We liked it a lot and it was worth stopping by even if for a short while, especially at the beginning of the itinerary: it's an excellent start and a good first impact with the town.

For me, a half or maximum day in Casablanca should be included in the itinerary.

Hassan Tower
Hassan Tower


Rabat is the administrative and political capital of Morocco and it was a real surprise: smaller than Casablanca and with an extremely fascinating medina overlooking the sea.

It had our hearts immediately with its Kasbah des Oudaias which offers a wonderful view of the blue sea from the Cafèe Maure, and then the Andalusian gardens, its colorful souk (where among other things you will find everything you want to buy in Marrakech but at half the price) and then the Hassan Tower and Mohammed's Mausoleum... a big yes for us!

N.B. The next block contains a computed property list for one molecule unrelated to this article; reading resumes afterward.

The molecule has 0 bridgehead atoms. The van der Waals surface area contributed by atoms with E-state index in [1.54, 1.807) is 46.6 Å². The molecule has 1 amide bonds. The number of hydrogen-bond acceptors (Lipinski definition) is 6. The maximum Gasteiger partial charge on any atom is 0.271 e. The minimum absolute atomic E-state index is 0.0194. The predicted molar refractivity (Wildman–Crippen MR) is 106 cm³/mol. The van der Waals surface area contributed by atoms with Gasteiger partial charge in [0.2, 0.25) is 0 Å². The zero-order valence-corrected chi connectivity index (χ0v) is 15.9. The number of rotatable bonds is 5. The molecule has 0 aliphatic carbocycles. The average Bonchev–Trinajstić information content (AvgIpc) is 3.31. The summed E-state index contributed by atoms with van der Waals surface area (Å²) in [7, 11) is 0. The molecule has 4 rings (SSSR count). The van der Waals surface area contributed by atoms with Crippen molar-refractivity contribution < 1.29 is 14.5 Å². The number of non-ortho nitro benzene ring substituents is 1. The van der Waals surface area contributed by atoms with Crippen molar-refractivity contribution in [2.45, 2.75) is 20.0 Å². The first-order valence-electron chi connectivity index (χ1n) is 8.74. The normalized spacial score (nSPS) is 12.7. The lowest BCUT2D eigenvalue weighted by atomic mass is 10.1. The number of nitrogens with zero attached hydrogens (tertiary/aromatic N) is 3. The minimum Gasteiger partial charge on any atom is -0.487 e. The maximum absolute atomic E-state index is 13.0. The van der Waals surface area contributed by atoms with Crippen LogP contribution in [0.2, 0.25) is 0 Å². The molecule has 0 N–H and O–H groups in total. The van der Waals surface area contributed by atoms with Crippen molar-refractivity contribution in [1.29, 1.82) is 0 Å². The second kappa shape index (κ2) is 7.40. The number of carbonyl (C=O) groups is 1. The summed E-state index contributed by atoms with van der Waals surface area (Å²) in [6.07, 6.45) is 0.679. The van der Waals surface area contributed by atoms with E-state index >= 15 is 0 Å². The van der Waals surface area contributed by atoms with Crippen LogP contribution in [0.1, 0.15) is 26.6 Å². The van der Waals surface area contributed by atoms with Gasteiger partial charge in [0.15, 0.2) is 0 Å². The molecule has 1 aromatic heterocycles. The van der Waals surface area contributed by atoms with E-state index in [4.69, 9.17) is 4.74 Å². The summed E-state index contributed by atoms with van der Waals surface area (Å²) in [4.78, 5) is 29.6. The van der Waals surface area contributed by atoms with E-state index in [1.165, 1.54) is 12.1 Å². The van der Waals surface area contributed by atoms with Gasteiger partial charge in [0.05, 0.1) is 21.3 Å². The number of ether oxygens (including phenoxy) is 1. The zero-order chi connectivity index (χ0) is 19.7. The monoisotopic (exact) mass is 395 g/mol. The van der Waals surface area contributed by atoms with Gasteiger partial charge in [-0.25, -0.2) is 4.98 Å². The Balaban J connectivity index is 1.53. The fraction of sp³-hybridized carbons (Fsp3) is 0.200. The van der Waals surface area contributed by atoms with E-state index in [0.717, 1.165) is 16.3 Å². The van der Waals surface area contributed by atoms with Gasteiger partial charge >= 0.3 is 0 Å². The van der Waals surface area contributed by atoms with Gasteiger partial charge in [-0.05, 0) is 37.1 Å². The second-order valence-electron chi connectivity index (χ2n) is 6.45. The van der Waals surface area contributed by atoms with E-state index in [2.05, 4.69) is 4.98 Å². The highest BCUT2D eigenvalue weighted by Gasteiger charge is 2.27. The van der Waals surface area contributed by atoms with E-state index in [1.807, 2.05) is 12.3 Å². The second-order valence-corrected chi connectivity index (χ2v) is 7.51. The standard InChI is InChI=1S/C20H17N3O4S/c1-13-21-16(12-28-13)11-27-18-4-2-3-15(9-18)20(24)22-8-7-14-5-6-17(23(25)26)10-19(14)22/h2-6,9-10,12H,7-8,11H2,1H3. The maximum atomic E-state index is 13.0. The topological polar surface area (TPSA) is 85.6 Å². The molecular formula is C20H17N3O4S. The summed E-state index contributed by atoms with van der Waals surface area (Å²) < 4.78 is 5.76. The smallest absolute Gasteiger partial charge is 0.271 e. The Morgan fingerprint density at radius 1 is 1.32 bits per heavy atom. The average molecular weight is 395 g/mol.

Rabat, like Casablanca, is also definitely worth a half-day or full-day stop!


Moulay Ismail Mausoleum
Moulay Ismail Mausoleum

Meknes is one of the 4 imperial cities of Morocco and it was a real shame to have to practically skip it as it is totally under renovation. I'm not just saying... seriously the entire historic city and practically all the attractions are closed and unusable, covered by large tents that prevent any peeks. However, I am sure that once the work is finished it will be a real gem not to be missed.

In any case, it is located on the road to reach Chefchaouen from Rabat, so we still stopped by for a couple of hours to visit the music museum and the Moulay Ismail mausoleum, both very close to the car park and really worth it.


A few kilometers north of Meknes, exactly on the road that leads to Chefchaouen, there are the Roman ruins of Volubilis: an ancient Roman city where you will found the best preserved and most visited archaeological ruins in Morocco.

In 1997, the area was declared a World Heritage Site by UNESCO. A visit to Volubilis requires at least 2 hours and we honestly preferred to skip it and make time for the trek north of Chefchaouen to the Akchour waterfalls.

After multiple visits to Rome and many visits to various splendid Roman ruins scattered across the Mediterranean, it seemed a bit repetitive and we preferred to focus on something newer and more distinctive. It's totally according to your description, this was just our choice.